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Supplemental Material for Xu et al., 2023

posted on 2024-01-19, 15:12 authored by Jiaming Xu, Brendil Sabatino, Junran Yan, Glafira Ermakova, Kelsie R.S. Doering, Stefan Taubert

All animals must maintain genome and proteome integrity, especially when experiencing endogenous or exogenous stress. To cope, organisms have evolved sophisticated and conserved response systems: unfolded protein responses (UPRs) ensure proteostasis while DNA damage responses (DDRs) maintains genome integrity. Emerging evidence suggests that UPRs and DDRs crosstalk, but this remains poorly understood. Here, we demonstrate that depletion of the DNA primases pri-1 or pri-2, which synthesize RNA primers at replication forks and whose inactivation causes DNA damage, activates the UPR of the endoplasmic reticulum (UPR-ER) in Caenorhabditis elegans, with especially strong activation in the germline. We observed activation of both the inositol-requiring-enzyme 1 (ire-1) and the protein kinase RNA-like ER kinase (pek-1) branches of the UPR-ER. Interestingly, activation of the UPR-ER output gene heat shock protein 4 (hsp-4) was partially independent of its canonical activators, ire-1 and X-box binding protein (xbp-1), and instead required the third branch of the UPR-ER, activating transcription factor 6 (atf-6), suggesting functional redundancy. We further found that primase depletion specifically induces the UPR-ER, but not the distinct cytosolic or mitochondrial UPRs, suggesting that primase inactivation causes compartment-specific rather than global stress. Functionally, loss of ire-1 or pek-1 sensitized animals to replication stress caused by hydroxyurea. Finally, transcriptome analysis of pri-1 embryos revealed several deregulated processes that could cause UPR-ER activation, including protein glycosylation, calcium signaling, and fatty acid desaturation. Together, our data show that the UPR-ER, but not other UPRs, responds to replication fork stress and that the UPR-ER is required to alleviate this stress.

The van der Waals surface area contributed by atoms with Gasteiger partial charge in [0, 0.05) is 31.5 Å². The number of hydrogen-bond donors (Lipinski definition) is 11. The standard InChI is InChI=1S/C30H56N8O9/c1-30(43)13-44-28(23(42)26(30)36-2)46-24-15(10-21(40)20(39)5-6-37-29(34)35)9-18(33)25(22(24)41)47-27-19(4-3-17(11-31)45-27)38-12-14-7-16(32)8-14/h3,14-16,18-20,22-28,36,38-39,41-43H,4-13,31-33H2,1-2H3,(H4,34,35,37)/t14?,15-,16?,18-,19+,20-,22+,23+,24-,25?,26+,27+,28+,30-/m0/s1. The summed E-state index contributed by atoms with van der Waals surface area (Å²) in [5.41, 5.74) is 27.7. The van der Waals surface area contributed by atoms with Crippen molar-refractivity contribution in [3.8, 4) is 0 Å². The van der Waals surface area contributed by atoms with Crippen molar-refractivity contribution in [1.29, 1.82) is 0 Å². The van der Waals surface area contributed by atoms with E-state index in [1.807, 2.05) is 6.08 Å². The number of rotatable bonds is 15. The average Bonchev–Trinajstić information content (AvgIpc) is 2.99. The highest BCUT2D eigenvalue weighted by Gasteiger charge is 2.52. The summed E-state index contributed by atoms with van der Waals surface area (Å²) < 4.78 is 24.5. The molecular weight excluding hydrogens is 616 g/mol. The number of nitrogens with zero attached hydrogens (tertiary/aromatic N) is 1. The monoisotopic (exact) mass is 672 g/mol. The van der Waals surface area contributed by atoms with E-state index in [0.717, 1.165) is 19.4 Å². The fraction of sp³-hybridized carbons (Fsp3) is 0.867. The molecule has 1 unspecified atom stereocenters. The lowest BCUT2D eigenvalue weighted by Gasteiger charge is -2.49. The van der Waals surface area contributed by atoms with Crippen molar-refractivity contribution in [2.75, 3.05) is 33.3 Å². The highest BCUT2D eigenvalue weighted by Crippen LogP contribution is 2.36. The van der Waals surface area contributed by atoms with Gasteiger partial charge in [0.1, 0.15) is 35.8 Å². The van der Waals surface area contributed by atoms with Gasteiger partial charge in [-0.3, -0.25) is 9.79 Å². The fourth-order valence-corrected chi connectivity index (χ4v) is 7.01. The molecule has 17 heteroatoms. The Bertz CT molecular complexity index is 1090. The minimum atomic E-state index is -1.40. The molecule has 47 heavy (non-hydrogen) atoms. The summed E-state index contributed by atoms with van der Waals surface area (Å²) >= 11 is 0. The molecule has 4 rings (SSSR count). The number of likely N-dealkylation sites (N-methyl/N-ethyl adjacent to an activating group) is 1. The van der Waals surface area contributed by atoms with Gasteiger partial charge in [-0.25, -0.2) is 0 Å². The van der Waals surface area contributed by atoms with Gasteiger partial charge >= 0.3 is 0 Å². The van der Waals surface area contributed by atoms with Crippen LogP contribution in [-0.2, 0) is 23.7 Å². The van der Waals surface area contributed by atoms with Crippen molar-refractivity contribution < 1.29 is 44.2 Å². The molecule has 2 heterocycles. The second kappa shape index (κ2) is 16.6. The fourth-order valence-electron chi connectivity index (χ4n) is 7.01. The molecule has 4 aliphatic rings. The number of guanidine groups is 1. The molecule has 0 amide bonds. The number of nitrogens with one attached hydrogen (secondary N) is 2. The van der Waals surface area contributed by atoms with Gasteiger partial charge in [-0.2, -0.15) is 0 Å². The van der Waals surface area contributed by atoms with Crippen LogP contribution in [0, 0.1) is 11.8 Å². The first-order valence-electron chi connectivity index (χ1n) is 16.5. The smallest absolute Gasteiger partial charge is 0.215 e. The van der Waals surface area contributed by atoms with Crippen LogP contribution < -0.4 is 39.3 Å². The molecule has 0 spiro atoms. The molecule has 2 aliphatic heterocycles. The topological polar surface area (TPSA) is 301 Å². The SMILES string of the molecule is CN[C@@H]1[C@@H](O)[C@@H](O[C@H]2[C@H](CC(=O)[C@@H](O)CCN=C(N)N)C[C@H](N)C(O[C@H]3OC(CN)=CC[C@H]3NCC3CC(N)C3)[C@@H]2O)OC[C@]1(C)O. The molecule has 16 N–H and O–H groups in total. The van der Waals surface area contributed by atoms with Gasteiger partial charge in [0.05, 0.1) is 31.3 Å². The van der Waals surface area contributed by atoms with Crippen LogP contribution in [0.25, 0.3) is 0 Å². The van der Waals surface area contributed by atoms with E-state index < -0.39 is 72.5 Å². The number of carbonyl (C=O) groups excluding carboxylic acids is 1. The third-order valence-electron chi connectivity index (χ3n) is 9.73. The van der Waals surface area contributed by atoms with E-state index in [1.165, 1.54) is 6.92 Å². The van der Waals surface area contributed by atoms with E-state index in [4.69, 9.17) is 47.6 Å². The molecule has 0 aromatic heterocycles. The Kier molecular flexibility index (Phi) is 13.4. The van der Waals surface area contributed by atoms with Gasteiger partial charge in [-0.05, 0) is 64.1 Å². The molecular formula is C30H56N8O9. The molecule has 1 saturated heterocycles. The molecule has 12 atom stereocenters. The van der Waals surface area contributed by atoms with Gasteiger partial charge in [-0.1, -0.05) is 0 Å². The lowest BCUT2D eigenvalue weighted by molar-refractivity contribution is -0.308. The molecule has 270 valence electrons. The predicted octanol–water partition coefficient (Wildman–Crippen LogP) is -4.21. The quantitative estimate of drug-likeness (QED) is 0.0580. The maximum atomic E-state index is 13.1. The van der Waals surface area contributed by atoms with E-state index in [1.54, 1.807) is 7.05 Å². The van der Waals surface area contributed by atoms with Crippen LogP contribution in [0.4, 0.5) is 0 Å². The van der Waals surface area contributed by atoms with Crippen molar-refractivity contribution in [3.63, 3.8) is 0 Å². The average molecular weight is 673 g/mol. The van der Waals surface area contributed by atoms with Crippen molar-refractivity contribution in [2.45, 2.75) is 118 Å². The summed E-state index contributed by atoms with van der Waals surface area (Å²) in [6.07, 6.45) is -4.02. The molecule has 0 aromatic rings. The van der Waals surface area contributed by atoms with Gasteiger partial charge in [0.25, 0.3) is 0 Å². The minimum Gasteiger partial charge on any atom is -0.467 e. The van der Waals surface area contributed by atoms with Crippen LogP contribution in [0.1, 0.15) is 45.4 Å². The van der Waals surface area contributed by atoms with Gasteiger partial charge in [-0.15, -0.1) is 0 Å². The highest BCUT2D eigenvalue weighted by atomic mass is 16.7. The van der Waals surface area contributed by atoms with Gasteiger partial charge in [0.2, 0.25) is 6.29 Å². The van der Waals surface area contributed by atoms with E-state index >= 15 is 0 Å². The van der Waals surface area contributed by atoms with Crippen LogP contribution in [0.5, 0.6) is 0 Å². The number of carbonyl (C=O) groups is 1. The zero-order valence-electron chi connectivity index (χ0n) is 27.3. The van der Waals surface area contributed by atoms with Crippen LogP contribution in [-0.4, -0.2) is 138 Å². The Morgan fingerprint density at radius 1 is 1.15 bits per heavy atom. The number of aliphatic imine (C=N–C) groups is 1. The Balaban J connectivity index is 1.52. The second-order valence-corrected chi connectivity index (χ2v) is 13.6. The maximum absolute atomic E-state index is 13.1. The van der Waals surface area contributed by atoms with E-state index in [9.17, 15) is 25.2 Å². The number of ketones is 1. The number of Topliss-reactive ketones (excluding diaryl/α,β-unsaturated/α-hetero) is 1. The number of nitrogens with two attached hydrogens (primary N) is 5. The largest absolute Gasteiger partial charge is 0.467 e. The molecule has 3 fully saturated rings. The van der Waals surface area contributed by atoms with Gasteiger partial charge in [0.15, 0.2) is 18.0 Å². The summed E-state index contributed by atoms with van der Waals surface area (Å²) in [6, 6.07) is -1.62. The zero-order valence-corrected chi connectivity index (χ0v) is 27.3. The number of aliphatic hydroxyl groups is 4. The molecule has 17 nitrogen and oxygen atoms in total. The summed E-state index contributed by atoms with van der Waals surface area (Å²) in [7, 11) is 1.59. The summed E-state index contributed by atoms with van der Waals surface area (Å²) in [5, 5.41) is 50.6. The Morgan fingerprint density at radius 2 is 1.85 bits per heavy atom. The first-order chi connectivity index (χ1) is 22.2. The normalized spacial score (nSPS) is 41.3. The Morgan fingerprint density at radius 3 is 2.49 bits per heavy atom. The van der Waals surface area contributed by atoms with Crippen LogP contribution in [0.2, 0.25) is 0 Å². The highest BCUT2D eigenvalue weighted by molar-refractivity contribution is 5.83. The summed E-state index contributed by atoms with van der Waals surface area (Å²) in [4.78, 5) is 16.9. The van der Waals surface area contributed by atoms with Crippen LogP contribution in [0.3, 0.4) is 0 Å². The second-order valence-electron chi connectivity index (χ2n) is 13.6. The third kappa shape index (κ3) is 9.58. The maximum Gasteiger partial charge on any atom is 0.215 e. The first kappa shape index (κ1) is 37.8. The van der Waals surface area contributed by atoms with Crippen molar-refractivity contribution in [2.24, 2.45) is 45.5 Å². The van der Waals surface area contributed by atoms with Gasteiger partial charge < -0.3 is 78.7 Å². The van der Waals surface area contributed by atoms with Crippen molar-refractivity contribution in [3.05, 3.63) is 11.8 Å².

Article title

The unfolded protein response of the endoplasmic reticulum protects Caenorhabditis elegans against DNA damage caused by stalled replication forks

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